Laura Mvula uncovers the influence of Nina Simone’s classical training in her version of Love Me or Leave Me. Laura Mvula illustrates the contrapuntal classical piano technique that Nina Simone puts to good use in her version of Love Me or Leave Me.
Professor Sir Roger Penrose is more than just a fan of MC Escher's mind-bending art. During the course of a long creative collaboration, the British mathematician and the Dutch artist exchanged ideas and inspirations. Some of Escher's most iconic images have their origin in Penrose's mathematical sketches - while the artist's work has served as a starting point for the professor's own explorations of new scientific ideas. To coincide with the first ever Escher retrospective in the UK, Penrose takes us on a personal journey through Escher's greatest masterpieces - marvelling at his intuitive brilliance and the penetrating light it still sheds on complex mathematical concepts.
The name of 17th-century violin maker Antonio Stradivari - or Stradivarius as he is usually known - is one that sends shivers down the spine of music lovers the world over. During his lifetime Stradivari made over 1,000 instruments, about 650 of which still survive. Their sound is legendary and for any violinist the opportunity to play one is a great privilege. Clemency Burton-Hill indulges in her lifelong passion for the instrument as she explores the mysterious life and lasting influence of Stradivari - through four special violins on display at this summer's Stradivarius exhibition at the Ashmolean Museum in Oxford. She is joined by 2002 Young Musician of the Year winner Jennifer Pike to put some of the violins in the exhibition through their paces.
Lucy Worsley tells the story of Bolsover Castle in Derbyshire. Built in the early 17th century, Bolsover Castle became the pleasure palace of playboy Cavalier and ambitious courtier William Cavendish. Guiding us on a tour of the castle and its remarkable collection of artworks, Lucy brings to life the spectacular masque held by Cavendish to win the favour of King Charles I. And from within the walls of this eccentric architectural gem emerges a colourful tale, capturing the tensions of early 17th century England that would eventually lead the nation to civil war.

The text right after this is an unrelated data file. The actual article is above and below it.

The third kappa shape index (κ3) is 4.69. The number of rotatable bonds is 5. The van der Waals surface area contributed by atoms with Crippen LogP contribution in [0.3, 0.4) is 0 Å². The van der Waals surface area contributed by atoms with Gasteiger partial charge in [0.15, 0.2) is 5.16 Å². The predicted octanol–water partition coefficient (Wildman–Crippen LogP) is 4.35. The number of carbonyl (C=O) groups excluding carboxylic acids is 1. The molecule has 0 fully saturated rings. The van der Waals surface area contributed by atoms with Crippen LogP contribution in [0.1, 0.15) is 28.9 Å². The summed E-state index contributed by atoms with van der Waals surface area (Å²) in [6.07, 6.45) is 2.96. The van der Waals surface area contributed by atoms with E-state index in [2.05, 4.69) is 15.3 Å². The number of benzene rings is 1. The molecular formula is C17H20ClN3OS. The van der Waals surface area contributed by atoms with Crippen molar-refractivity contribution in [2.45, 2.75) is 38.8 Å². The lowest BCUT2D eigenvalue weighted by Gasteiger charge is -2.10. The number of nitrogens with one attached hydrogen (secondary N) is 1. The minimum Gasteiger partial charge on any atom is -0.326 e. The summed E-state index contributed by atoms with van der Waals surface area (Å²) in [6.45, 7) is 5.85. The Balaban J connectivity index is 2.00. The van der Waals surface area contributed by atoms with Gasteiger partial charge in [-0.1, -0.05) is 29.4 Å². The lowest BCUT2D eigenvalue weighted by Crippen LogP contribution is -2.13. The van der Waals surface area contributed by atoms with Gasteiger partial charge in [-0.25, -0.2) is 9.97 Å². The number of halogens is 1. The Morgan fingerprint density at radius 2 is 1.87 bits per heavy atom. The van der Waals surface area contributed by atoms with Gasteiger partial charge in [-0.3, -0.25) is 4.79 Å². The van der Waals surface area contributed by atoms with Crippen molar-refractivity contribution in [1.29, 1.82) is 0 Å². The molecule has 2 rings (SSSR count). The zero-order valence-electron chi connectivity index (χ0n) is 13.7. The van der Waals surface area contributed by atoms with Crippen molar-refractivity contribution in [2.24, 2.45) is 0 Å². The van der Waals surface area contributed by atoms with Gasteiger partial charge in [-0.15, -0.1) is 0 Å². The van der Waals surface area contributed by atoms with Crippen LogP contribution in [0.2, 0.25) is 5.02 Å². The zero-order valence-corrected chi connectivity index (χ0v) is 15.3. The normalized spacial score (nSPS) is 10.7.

Lauren Child, author, illustrator and creator of Charlie and Lola, has a secret passion - dolls' houses. She's been working on her own dolls' house for the past 30 years and her lifelong obsession continues to inspire her ideas and shape her work. But why do these interior worlds have the power to cast a spell beyond childhood? Lauren explores the history of dolls' houses from some of the earliest examples to their modern incarnations, speaks to craftspeople who create perfect miniatures and meets ardent collectors willing to pay big money for tiny objects of desire.
A forgotten literary masterpiece celebrating the majesty of the Cairngorm mountains is the subject of this documentary presented by travel writer Robert MacFarlane. The Living Mountain, written by Scottish poet and novelist Nan Shepherd in the 1940s, recounts her experience of walking in the Cairngorms during the early years of the Second World War. When Robert MacFarlane first discovered it he found it to be one of the finest books ever written on nature and landscape in Britain. This love letter to the Cairngorms instantly challenged his preconceptions about nature writing. Unlike other mountaineering literature that focused on a quest to reach the summit, this remarkable book described a poetic and philosophical journey into the mountain.
As the popularity of collecting fairs and Pinterest would attest, we are a nation of magpie obsessions. Renaissance expert Professor Nandini Das reveals the story behind the Cabinet of Curiosities - the original collecting craze that began in Renaissance Europe in the 16th and 17th centuries, and which is experiencing a surprising revival in the work of contemporary artists today.